## Abstract

This qualitative study examines the support needs of adult siblings of people with developmental disabilities. A survey completed by 139 siblings of people with developmental disabilities captured the needs of adult siblings through 2 open-ended questions. A grounded theory approach was used, and the sibling responses anchored the analysis, interpretation of findings, and discussion using the constant comparison method. Eleven core variables and 3 overarching themes emerged. Three overarching themes for sibling support needs include: (a) getting disability-related information, (b) getting support for their caregiving role, and (c) enhancing the formal support system to address sibling needs.

Siblings of people with disabilities have been traditionally overlooked by parents, professionals, and researchers as a group with support needs and as potential advocates for their siblings with disabilities. Although the needs of people with developmental disabilities and their parents have been the focus of extensive research within the disability field, research on the needs of siblings is lacking (Hodapp, Glidden, & Kaiser, 2005). Much of the early research pathologized the experience of growing up with a brother or sister with a disability (Stoneman, 2005). More recent research on the sibling experience finds a mix of both positive and negative outcomes (Gallagher, Powell, & Rhodes, 2006). The support needs of adult siblings of people with developmental disabilities have received little attention by researchers up to this point. This study aimed to help fill this gap and give voice to the perspective of siblings so that their needs could be addressed by professionals and policymakers.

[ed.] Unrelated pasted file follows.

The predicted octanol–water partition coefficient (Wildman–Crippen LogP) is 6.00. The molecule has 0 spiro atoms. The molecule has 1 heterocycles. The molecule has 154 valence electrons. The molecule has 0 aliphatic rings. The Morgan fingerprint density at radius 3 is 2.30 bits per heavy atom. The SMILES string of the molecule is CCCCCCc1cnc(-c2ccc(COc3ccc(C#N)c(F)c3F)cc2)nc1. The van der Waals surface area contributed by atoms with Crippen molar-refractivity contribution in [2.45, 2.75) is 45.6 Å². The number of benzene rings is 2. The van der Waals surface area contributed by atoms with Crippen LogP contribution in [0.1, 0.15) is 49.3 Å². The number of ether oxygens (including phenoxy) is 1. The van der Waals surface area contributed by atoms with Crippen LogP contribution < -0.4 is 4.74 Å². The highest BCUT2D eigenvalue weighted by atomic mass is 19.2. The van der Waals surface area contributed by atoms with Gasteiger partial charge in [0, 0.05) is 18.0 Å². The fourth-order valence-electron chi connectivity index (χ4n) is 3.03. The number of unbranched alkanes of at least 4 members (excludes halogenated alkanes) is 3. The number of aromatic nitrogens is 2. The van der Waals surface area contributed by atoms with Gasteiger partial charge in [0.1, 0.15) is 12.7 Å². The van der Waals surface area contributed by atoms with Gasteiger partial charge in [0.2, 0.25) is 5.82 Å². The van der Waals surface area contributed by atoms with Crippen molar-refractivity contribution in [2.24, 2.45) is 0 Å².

Siblings often become the next generation of caregivers when parents are no longer able to fill this role (Heller & Kramer, 2009). Sixty percent of people with developmental disabilities live with their families, and in 25% of these homes the primary caregiver is over the age of 60 (Braddock et al., 2011). As parents age and are less able to support their child with a disability, the involvement of siblings in the lives of their brothers and sisters with disabilities becomes more necessary. A review of the adult sibling literature found that most siblings anticipated taking on a greater supportive role in the future (Heller & Arnold, 2010).